What personally does it for me is to look at a piece of food and ask myself if eating it is worth more to me than my life and my happiness. That's the kind of mental frame of mind that you have to get him into. He needs to ask himself if he's really happy how he is and how much more happy and fulfilling his life can be if he can get himself on track.


#8

Just tell him that if he doesn't lose the fat, he's going under the knife.

Even you're not going to be able to help him if he's not motivated. If he IS motivated, and like, really trying, then you might be able to help him put together a solid plan.

I say "if" because it sounds like he's having a pretty good time with his current habits.


#9

^I agree. That is like being for an intervention because you want 20" biceps. What we do isn't normal. I say "we" even though it is very clear very few here really stand out as far as carrying more muscle than the average gym goer. To be for forcing someone to have surgery they don't want would be like being for putting someone into a mental institution because you think they have "bigorexia".

Being fat doesn't always mean you are drastically unhealthy...and if surgery goes wrong, he will only have his family to blame for pushing him.

Unless this is part of some deep seated attempt at self suicide or food addiction, what is with the need to force a change in this way?


#10

I hear your concerns. So far no action has been taken other than my grandfather's recent "micro-intervention" as his profession calls it.

If you went in for a physical and mentioned you smoked the physician will usually give a micro-intervention such as "have you considered quiting smoking", then the patient will usually say "no, my life is too stressful right now, blah blah blah", and you leave it at that. But they're finding that later the patient will return having thought about it.

This is essentially what my grandfather did with my brother. My brother's reply was that he was concerned about the safety factor (though bariatric surgery has become quite advanced and the safety is very high I will note).

In any case I've heard from my brother's mouth that he wants to lose weight in the past and I'm personally for lifestyle change rather than gastric banding or a gastric bypass. And I'll also note that since his obesity began in his teens he has been single (which is not so reflective on the obesity as it is lack of confidense).

For now I plan to do nothing until my brother tells me he wants to lose weight again.


#11

My brother takes the low road and just calls me fat every chance he gets. Its actually quite motivating. Also humorous. He's pretty good at making up new fat jokes. My guess is that you can probably berate and belittle him into actually wanting to lose weight rather than just saying it. Just a thought.


#12

lol ^


#13

Well I'm thinking more about laparoscopic banding in this case, but I am still with you concerning the wtf factor about either concept.

If complications due to obesity arise (he's only 28 right now) the benefit to risk ratio will also rise. But yeah, just so everyone has it clear, I'm not telling him to get bariatric surgery when and if we talk about the subject. And I'll also say that I haven't seen or spoken directly to him in 5 months or so.


#14

I feel sorry for your brother. I was a fat kid, and even though my parents pushed me to loose weight, until I hadn't made up my mind, it was in vain. He needs to decide to change for himself. And I really don't see the point in the surgery. My father had a gastric band implanted few years ago, he was constantly vomiting after meals. Not a glamorous way to go. Reducing the length of absorptive surfaces in GIT sounds more dangerous to me. I wouldn't push this.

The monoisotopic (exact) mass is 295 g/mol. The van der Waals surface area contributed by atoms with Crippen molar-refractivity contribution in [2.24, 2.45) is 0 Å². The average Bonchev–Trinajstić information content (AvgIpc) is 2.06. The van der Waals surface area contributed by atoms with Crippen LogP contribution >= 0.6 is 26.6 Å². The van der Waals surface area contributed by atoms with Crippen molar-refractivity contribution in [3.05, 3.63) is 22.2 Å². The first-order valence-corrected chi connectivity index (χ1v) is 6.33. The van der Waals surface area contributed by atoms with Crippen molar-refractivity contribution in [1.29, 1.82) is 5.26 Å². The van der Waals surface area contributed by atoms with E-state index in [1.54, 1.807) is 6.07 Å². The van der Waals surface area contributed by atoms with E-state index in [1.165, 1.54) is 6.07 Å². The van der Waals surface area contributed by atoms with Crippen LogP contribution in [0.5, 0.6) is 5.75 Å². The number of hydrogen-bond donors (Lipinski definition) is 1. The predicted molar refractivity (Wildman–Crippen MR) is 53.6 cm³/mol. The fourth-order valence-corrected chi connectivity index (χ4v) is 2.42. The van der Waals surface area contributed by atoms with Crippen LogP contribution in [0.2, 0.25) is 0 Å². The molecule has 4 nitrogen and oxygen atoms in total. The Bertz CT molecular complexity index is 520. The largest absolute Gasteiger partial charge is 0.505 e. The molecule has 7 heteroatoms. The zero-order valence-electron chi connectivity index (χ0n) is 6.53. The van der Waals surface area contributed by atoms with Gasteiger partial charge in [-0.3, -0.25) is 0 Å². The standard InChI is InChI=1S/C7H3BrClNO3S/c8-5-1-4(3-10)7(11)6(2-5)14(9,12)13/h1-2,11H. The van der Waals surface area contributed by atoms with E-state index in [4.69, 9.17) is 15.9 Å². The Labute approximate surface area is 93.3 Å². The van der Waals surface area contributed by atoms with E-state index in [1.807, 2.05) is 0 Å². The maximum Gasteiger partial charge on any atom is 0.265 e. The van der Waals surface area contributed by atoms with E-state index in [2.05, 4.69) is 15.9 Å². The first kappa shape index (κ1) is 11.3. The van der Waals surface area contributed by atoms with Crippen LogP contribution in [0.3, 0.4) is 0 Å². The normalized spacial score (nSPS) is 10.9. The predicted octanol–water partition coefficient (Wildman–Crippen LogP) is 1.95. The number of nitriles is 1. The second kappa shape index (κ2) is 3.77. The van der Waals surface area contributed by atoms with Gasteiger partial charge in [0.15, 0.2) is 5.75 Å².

He needs to change his habits, bit by bit. He's under 30, later, with every year it'll become more difficult. The sooner he decides, the better. Try to reason with him, but hell, say no to surgery.

I'd love to see my cousin on scale. The guy was 140 kgs ('bout 310 pounds) a year ago (15 yo computer geek) and by the look, he added at least 10 kilos. Insane. I know he's 6feet tall, but I don't think a 16yo guy shouldn't be able to walk to the sec. floor without taking rests..

His parents just ignore his weight completely. They feed him with incredible quantity of shit, one meal of his contains probably more calories than an average post-competition binge for a BB. High BP, troubled breathing, fucked up body, the guy is constantly hungry.


#15

Interesting that you mentioned height. My brother is 6'4, and his legs are actually quite dense, when we were younger he seemed to put on muscle from doing nothing (but eating of course). I'll bet there's actually some decent mass under there. By no means is he a powerlifter but his height does offset things.

Anyway, I know he's a reasonable and intelligent guy, and I know he hate's being fat, we'll just have to wait and see what he'll do next.


#16

Punch your brother in the face.


#17

6'4" and 300lbs doesn't even sound that fat to be discussing surgery.


#18

^^^ i agree, i used to be 265 @ 5'10 and never would of considered surgery. IF he cuts his cals and works outs for months he could easily drop 40 lbs just as a start.


#19

I have friends who are about 6'1" and over 300lbs. While they are built more like linemen, I have a hard time understanding why surgery would even come up here.

Surgery is for people who are literally so far gone that their only choice to live more than a year or two is to cut down the size of their stomach so they stop killing themselves with food.

We are fucked as a society the moment this becomes a bandaid for mild obesity.


#20

Let him live his own fucking life. Maybe he just doesn't care about losing weight. There are some people in the world who know the dangers of their lifestyles but simply choose not to care. In his case he is apparently not even that unhealthy. The best you can do is tell him the facts, the consequences, but let him make the choice. It's his body.